Nicholas Abriola is a fine art photographer from Connecticut and has been passionate about shooting film since high school, first starting to experiment with the medium almost 10 years ago. His work explores the relationship between identity and the natural world through interpretation of the human form. By combining images of natural elements with portraits, he is able to express a thought process through each unique canvas.
‘I first encountered Impossible film a few months after graduating from college while working at a camera shop that sold the film. After buying a couple of packs, I shot some test shots to start. As I watched the images emerge from the squares of deep blue, I felt a sense of wonder and excitement that can only be compared to developing my first prints in the darkroom almost a decade prior. The moment was revelatory and I was officially hooked. I have been regularly shooting Impossible film since then, for the past two years. My focus was nature and landscape images when I was first starting with Impossible film. The translation of natural beauty to film allowed unique tonal accentuations to take shape. I began shooting portraits and then decided to push these portraits further by incorporating double exposures. I began to merge nature imagery with the depiction of the human figure.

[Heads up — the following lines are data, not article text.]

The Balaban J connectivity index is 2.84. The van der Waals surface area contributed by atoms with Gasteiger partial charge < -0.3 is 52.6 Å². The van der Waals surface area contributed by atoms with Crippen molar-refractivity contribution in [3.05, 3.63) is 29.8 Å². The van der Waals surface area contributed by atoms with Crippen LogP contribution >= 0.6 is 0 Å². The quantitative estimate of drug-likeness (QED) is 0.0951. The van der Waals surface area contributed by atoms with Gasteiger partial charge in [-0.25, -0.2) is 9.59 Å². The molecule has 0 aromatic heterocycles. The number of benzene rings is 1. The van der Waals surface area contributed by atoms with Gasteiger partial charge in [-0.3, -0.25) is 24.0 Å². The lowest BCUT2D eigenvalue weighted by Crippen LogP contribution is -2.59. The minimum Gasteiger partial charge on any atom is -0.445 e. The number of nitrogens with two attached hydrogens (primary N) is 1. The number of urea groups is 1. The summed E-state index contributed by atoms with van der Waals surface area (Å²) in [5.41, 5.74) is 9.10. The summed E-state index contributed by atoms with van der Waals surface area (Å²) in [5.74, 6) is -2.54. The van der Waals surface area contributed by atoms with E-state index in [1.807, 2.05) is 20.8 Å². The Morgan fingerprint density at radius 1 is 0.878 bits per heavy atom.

Moments in time come and go and we are left with impressions that become memories, but memory is imperfect.
These images are a selection from an ongoing body of work called Coalescence. These images were made by shooting double exposure images in-camera with Impossible film with a OneStep 600. My latest work is focused on the human form to abstract it through layering two or more images in one frame. This series of images is focused on the human form and its infinite ability to express. I believe that the body is a mortal vessel that carries imprints of human experience. In this series I am layering wild natural elements with the expressive figure to abstract and distort identity. By layering organic patterns and shapes onto segments of the male body, the images take on a life of their own through distortion and ambiguous presence of the subject matter. Elements of the human form are apparent through a veil of color and shape that push the readability of the overall image. Intimate interpersonal experiences and the growth of a close relationship are at the core of these images. I ask myself how I can capture these moments and acknowledge that even these recorded slivers of time are also imperfect, inexact, fallible?
There is an organic sensibility to the images created with Impossible film. There is a softness and certainty to them that exist simultaneously. The chemical processes and their incredibly unique reactions to light and temperature place these images in a category all their own. Impossible film images are ones that could not be less removed from the tangible world – and perhaps offer us glimpses into the metaphysical dimension as well. My experimentation with the format has grown exponentially which has led to some really exciting imagery and some of the work I am most proud of. Impossible is a format that depends on creative risks and experimentation in order to reveal all of the complex inner workings of the format which results in unique imagery. New doors have opened for me and my creative processes have evolved because of my love for this format. I am excited to see how my work continues to grow shooting with Impossible film.”